Waiting for the bell: Waterdown church hopes to ring again soon
Century-old Flintoft Bell made in memory of local WW1 soldier
For the last five years, Waterdown has missed a familiar sound: a century-old bell ringing from the local church each day at noon.
"People would set their watches by it," said Rev. Sue-Ann Ward, rector of Grace Anglican Church.
For almost 100 years, the Flintoft Bell rang out for weddings, funerals, Sunday services and joyous events — so when the church removed the bell after building damage, Ward said they got a lot of phone calls about the silence.
"There's just a sense of absence," she said.
But downtown Waterdown may be ringing again by next Spring, as the church raises funds for a new community space and bell tower to house its faithful tone-maker.
Named for Waterdown soldier
The bell arrived at the church in 1918, commissioned in memory of Waterdown World War One soldier, Lance Corporal Thomas Flintoft.
Flintoff was part of the first Canadian regiment to arrive in Europe — the Princess Patricia's Canadian Light Infantry — but died at Ypres at age 33. His family commissioned the bell shortly after, the church said.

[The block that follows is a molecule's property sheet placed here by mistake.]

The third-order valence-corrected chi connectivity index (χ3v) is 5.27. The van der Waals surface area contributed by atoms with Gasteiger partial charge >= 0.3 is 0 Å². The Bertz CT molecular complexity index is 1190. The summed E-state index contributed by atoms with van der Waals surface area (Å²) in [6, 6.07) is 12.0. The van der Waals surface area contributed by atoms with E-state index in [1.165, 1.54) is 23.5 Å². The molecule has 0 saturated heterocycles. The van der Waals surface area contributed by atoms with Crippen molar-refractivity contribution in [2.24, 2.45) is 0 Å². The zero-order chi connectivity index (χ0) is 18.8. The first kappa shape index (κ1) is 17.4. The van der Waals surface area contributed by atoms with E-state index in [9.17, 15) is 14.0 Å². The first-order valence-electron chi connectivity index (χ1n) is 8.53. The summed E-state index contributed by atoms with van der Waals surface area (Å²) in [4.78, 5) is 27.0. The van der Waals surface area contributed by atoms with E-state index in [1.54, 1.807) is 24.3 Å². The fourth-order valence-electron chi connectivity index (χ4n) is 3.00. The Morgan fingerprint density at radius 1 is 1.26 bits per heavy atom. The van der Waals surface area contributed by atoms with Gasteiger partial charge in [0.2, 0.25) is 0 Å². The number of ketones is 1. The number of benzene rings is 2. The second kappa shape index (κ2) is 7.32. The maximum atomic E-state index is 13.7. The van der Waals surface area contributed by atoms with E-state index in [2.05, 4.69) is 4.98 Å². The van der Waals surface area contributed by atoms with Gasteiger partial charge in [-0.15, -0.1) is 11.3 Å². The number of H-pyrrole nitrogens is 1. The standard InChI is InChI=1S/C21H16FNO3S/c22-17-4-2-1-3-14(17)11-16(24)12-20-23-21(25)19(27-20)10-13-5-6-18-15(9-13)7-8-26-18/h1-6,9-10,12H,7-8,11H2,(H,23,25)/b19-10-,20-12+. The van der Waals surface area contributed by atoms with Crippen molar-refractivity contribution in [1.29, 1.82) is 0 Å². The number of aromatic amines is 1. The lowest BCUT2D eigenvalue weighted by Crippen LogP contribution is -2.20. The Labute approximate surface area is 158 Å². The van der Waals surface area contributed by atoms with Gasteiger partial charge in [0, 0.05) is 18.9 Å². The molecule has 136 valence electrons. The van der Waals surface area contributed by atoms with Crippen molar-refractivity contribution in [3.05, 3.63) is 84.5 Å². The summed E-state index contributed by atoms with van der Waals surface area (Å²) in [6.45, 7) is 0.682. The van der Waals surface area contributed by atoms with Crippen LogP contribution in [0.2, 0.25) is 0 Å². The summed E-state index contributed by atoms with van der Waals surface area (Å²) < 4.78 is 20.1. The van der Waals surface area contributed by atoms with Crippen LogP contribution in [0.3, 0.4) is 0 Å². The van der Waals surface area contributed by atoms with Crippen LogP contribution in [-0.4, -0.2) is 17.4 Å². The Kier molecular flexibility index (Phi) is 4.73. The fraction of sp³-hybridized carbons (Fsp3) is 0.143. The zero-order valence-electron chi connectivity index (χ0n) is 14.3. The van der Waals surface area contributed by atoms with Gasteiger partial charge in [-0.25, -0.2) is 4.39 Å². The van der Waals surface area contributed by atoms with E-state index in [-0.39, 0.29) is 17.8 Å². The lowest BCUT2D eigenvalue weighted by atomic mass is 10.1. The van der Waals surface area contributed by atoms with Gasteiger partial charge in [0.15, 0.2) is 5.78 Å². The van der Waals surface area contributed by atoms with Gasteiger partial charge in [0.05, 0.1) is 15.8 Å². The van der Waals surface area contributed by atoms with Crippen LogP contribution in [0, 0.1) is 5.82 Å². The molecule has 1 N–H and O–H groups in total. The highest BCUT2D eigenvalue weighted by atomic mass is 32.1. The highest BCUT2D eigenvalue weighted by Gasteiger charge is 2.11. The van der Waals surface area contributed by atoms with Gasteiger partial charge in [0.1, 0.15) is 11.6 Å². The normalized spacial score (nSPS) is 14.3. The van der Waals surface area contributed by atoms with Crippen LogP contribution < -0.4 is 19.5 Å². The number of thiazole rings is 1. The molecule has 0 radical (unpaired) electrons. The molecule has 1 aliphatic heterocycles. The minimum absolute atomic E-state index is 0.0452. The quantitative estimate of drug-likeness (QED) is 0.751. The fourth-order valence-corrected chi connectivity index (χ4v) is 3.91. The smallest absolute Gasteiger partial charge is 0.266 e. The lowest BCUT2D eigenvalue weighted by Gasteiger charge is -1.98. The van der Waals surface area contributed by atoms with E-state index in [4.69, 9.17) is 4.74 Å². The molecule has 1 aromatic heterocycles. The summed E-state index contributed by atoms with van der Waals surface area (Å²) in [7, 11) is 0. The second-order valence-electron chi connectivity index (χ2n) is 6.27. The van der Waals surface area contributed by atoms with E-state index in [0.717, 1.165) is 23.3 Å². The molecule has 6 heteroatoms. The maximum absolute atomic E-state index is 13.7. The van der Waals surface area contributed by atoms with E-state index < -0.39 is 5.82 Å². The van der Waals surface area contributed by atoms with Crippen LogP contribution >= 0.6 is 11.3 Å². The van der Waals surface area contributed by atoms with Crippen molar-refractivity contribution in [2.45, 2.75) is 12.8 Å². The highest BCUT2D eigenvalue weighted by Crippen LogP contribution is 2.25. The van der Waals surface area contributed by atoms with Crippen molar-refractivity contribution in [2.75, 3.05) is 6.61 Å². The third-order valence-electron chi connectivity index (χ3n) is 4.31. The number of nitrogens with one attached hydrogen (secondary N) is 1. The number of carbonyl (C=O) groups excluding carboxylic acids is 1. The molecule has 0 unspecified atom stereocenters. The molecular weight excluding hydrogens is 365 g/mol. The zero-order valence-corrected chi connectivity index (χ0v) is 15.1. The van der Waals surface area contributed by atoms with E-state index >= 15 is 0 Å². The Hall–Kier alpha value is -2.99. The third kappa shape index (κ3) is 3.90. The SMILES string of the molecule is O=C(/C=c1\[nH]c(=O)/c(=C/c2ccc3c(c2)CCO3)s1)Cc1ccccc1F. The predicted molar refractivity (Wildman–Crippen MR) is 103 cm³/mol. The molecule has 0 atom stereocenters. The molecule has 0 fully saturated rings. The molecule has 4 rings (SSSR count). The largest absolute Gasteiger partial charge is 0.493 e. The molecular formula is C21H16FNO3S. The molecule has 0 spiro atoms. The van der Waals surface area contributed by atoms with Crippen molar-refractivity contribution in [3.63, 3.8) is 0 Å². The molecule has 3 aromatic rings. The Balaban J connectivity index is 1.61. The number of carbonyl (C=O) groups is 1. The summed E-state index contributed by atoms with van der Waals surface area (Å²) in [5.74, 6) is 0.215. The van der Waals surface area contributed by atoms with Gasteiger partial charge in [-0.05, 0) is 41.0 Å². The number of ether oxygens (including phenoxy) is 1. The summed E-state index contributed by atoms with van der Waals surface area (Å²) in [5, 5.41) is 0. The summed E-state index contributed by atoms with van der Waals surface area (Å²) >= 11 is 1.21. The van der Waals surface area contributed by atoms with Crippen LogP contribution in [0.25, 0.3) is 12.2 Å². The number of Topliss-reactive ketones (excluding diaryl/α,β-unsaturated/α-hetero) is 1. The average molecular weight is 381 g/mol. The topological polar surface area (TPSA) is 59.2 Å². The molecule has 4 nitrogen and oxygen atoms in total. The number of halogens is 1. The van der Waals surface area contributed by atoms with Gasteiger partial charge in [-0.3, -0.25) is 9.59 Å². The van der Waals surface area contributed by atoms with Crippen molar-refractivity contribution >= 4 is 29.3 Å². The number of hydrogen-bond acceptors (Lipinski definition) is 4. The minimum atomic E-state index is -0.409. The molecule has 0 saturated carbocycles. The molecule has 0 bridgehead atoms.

At an open house on Saturday, the church is dedicating the new bell tower to Flintoft's regiment, calling it the Princess Patricia's Canadian Light Infantry Memorial Bell Tower.
That regiment, while based in Edmonton, has an enduring history at the church: there are two veterans in the congregation, Ward said, and another veteran is buried in the cemetery. Active and retired members will be at the open house on Saturday, she said, along with members of Flintoft's family.
Congregation raised $500,000
The church removed the Flintoft Bell about five years ago; its heavy weight was causing structural damage to the roof, Ward said.
So far, she said congregation members have raised around $500,000 for the new construction project, which is half the $1 million needed for the new community space and bell tower.
The new community space will be called Bobby's Place, in memory of 10-year-old Bobby Smylie, a Waterdown boy who died last year of flu-related causes.
For now the Flintoft Bell sits in the church entrance, waiting for its day in the sun.
"Bells have been part of our lives in so may ways," said Ward.
"I know there will be great joy when its able to ring out again."
The Grace Anglican Church open house is from 12 to 3 p.m. on Saturday, featuring an array of children's attractions and community events.